7. Practice daily meditation exercises at least twice a day. It can be just 5 minutes each session. However, the longer the meditation time, the better. Yoga is commonly used with meditation to improve mental clarity.
  8. Get away from daily routines and do something enjoyable to relieve stress and anxiety whenever possible. Such as walking your dog or listening to your favourite songs away from the desk.
  9. Create a dark room ambience in the bedroom. Lights affect our internal sleep clock. Darkness signals the brain that it’s time to rest and start producing melatonin, which aids in sleeping. Reduce bright lights including the ones from the computer and cell phone. Some may need to get dark colour or blackout curtains to eliminate outside lights.
  10. Reduce noise in the evening, especially in the bedroom. Turn down the volume on the stereo and television and practice talking at a slightly lower tone.

Do your best to wind down a good hour before bedtime. Watch what you snack on after dinner and before bedtime. Start dimming the lights around the home. Tell yourself it is ok to transit into slower mode. You’ll notice your mood and energy shifting within a few days of longer sleep hours and eventually, you’ll see the weight stabilizing then slowly coming off.

This is not meant to replace the advice of your doctor. If you have difficulty falling or staying asleep with difficulty waking up the next morning or you notice unusual patterns during sleep such as snoring, excessive movements or constant sleepiness with sluggishness during the day which continues for more than 2-3 weeks, talk to your doctor or sleep specialist for further treatment options.

Tueykay Jew, L.Ac, is a Licensed Acupuncturist, Herbalist, Health, Weight Loss & Personal Development Coach, based in the Los Angeles, California area. You can reach her at info@simplythinforever.com or call 310-804-4733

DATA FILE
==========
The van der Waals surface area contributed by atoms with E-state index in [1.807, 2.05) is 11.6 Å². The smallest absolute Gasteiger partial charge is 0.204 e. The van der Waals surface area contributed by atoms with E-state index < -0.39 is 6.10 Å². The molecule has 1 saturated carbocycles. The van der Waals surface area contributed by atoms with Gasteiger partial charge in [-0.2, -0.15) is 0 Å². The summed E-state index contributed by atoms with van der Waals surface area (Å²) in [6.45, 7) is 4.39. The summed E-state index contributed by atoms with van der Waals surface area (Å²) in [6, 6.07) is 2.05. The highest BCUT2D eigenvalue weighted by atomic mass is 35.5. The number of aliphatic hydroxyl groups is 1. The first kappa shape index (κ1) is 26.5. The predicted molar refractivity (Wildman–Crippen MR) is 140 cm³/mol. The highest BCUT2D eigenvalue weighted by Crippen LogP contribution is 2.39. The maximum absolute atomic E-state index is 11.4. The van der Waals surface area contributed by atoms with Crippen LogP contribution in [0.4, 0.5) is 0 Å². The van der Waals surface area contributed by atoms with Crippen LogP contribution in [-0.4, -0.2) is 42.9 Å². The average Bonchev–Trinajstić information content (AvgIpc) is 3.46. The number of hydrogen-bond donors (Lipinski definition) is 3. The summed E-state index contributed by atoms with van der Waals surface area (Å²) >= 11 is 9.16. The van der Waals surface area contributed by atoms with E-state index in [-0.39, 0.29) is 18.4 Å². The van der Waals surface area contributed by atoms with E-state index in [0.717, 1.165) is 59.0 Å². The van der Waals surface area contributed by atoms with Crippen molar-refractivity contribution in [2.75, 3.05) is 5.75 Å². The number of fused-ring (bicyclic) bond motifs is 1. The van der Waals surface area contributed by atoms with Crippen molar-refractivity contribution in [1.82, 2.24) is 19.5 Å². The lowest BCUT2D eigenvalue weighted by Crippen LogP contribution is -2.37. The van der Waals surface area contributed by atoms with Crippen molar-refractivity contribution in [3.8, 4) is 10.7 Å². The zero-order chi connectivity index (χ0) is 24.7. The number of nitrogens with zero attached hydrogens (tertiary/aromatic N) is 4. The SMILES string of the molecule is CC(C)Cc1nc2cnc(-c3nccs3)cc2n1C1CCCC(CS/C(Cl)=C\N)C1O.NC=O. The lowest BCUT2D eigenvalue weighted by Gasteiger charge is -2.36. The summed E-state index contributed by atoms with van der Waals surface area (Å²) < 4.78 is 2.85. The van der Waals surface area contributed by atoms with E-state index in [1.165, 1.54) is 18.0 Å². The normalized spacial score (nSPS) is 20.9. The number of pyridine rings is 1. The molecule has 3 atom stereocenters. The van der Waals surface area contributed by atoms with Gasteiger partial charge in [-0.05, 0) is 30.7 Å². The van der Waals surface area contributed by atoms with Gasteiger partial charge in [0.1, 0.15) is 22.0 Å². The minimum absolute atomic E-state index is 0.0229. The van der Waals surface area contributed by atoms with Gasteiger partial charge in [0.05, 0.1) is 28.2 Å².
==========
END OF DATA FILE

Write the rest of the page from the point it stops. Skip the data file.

8 Tools to Alleviate Mild Depression and Moodiness

8 Tools to Alleviate mild Depression and Moodiness

Depression is one of the most common mental health disorders in the United States. In 2015, according to NIMH, an estimate of 6.7% of adults experienced at least one depressive episode in the past year.

People who have mild depression can experience:

  • weight gain or loss
  • appetite: eating more sugar or snack foods and not hungry for a solid meal
  • insomnia: difficulty falling asleep or staying asleep
  • fatigue: mostly from lack of sleep
  • irritability or anger
  • a feeling of hopelessness with excessive crying
  • feelings of guilt and despair
  • a loss of interest in activities you once enjoyed
  • a sudden disinterest in socializing
  • difficulties concentrating at work
  • physical aches and pains with seemingly no direct cause

Depression and anxiety disorders are different. People with depression can also experience similar symptoms to anxiety such as irritability, nervousness, difficulty concentrating or sleeping.

Depression affects how you feel and causes changes in the body. Depression tends to affect the central nervous system, which is responsible for awareness, thoughts, movements, sensations and certain behavior, moods and memory.

Here are some tools to help ease some of the symptoms of mild depression.

1) Get some sunlight to activate Vitamin D in your body

It is recommended 15 minutes/ day, 4 or more times per week .